Friday, March 19, 2010

First casualty of the winter

This winter has been a very long and cold one this year and we are still waiting for spring to start, but I must confess that I have already had my first casualty of the winter period. Unfortunately this has nothing to do with the 50cm or more snow or even the -15°C that we have had for most of the winter. No this casualty is one of the trees that has been snuggled up nice and warm inside my house. The Fukien Tea tree (Carmona Microphylla) has decided that this was the time to go. I am unsure of the exact reason but my theory is that the untreated cut, which is common for malsai bonsai, was the start of it's decline.

As normal for this time of year the inside of modern homes are quite dry when there are freezing temperatures outside and this dryness means that there is very little humidity in the air. This, I believe, has resulted in this untreated cut drying out and then slowing working itself down the tree. The leaves from the higher brackets fell from the tree first and the lowest branch was last to loose its leaves.

I have a cutting of the Fukien Tea tree taken a couple of years ago from another tree that also died, but fortunately this is still growing well leading me to believe it died because of the untreated cut and not the dry air during the winter months. If anybody as any other reasons why my Fukien Tea tree died in this way then I would be grateful for the information.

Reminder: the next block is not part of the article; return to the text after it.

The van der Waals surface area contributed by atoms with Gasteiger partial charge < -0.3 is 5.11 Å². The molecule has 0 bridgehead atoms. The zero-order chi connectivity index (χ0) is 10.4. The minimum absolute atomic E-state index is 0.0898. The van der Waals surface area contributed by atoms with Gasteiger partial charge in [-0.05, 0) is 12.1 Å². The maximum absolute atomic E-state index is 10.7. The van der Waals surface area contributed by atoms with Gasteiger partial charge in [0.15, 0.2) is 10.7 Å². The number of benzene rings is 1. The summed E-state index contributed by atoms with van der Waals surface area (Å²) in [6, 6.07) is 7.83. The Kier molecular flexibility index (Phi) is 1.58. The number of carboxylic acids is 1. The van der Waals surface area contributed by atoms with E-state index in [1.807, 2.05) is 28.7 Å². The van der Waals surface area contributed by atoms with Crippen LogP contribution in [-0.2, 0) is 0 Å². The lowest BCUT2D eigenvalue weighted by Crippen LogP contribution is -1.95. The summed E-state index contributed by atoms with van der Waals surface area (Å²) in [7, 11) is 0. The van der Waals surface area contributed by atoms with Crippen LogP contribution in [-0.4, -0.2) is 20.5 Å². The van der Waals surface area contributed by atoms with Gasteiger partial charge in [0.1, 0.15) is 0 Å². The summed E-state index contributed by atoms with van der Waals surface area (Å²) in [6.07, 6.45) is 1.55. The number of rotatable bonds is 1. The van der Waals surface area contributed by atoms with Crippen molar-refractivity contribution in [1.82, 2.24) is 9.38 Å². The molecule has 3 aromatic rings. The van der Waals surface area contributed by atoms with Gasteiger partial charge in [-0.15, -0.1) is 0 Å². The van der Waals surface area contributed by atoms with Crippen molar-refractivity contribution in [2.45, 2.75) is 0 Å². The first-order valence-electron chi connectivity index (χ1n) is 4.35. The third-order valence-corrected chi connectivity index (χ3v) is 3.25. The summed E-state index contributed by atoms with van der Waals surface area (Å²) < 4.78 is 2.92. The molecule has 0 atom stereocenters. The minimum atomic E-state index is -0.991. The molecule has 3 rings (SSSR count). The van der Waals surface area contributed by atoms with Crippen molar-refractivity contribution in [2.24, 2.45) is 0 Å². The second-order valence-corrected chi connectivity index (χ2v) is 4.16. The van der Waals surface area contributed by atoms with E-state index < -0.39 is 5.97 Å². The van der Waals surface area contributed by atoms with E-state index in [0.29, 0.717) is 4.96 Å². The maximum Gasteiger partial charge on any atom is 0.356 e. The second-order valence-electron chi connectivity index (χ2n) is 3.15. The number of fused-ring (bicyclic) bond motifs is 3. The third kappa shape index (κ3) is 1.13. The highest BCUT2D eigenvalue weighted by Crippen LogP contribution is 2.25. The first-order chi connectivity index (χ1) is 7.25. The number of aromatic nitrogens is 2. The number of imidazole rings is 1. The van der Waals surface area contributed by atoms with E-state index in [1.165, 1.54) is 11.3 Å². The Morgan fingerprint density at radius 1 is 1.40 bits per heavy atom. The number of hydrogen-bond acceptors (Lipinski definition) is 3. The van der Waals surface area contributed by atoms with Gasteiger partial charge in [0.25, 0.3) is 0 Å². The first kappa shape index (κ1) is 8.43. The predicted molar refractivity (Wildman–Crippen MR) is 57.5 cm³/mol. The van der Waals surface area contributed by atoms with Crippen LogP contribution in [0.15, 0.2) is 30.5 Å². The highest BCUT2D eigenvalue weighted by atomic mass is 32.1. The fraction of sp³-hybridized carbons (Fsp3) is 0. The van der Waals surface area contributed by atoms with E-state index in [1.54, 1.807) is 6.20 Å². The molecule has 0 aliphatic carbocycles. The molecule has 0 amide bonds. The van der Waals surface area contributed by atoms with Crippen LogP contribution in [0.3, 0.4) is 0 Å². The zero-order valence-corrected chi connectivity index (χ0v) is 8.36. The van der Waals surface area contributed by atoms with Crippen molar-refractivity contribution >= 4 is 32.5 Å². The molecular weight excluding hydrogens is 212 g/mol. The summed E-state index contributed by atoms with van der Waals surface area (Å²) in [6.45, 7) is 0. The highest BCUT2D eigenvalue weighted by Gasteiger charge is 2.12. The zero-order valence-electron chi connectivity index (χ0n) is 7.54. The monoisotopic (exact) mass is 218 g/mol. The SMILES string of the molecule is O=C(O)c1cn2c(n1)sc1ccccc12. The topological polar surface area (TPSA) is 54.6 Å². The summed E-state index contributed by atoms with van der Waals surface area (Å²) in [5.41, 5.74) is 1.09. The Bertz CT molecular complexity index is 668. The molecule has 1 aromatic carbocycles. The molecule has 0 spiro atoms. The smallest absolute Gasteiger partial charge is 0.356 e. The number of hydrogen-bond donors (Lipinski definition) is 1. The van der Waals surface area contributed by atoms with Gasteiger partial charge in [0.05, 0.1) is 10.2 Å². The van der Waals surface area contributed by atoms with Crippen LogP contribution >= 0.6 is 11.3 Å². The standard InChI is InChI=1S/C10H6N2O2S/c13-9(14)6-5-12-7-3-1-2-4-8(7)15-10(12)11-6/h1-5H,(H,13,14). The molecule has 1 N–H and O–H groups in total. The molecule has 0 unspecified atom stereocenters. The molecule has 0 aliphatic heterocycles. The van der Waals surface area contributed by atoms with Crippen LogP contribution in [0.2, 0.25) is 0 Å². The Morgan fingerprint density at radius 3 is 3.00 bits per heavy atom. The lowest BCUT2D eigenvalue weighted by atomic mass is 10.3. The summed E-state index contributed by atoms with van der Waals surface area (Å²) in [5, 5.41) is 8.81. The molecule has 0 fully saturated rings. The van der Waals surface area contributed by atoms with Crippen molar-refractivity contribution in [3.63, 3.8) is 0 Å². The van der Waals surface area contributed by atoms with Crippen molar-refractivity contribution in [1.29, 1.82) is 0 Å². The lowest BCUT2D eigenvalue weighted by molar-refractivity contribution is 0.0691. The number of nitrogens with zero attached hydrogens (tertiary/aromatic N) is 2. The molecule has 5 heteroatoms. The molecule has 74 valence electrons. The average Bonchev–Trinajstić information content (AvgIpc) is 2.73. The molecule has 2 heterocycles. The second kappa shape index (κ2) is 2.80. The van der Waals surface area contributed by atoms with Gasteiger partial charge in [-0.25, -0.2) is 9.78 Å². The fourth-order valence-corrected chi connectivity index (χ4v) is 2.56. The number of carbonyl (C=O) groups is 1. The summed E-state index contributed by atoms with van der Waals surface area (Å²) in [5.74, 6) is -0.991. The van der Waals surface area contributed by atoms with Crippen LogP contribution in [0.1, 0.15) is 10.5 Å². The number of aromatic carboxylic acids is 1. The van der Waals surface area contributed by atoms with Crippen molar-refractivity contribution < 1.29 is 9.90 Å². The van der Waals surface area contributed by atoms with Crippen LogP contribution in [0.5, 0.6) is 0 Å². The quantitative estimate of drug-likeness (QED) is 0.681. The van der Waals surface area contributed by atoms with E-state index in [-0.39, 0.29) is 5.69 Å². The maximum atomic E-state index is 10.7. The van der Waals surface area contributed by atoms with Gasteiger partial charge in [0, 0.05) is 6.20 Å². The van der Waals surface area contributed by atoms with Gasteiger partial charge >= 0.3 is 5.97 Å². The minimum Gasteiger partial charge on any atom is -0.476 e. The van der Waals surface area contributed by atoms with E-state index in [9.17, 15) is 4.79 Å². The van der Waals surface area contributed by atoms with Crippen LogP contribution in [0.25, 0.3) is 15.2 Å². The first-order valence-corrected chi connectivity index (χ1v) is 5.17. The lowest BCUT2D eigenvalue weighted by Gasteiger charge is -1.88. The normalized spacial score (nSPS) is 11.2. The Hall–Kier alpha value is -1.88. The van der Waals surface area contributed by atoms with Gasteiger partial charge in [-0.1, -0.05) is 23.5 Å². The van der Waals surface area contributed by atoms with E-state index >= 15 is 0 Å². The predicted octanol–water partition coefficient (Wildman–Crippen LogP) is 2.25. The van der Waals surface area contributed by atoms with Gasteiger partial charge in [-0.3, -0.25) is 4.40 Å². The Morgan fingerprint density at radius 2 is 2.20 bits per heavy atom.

1. Hello,

    all what I can say: "Indoors are very complicated!!!" That´s why I switched to outdoors many years ago and I´m absolutely happy. There is no plant on earth growing up in a cave or house. A plant needs four seasons, wind, rain, snow, etc. If these perequisites are not given - your project is going to fail.

    Regards from Austria,

  2. Hello Igor,

    Yes that could be a good reason. Maybe some 'indoor' trees perform better than others to being inside for most of the year especially here in Finland where we already have a much shorter growing season. Maybe I will stick with Ficus which seems to be more tolerant to my warm but dry home.


  3. Fukien Tea seems to be hard to keep alive here in Finland. Lack of light is of course big problem, but I strongly suspect lack of humidity is a bigger one. Some kind of terrarium is propably a must for Fukien Tea.

    Igorilla, indoor growing is harder, and therefore more rewarding, when you have success... You do need the equiptment though.

  4. Moi Jani,

    Thanks for the advice. The humidity is a big problem even for my children. The house is so dry that we have had to buy small humidifiers for their bedrooms.
    First I need to make an cabinet similar to yours, seen in your blog Janin bonsait, with the correct lighting based on your extensive research, and then move to an old house where the humidity is may be not so low.

    T: Mark.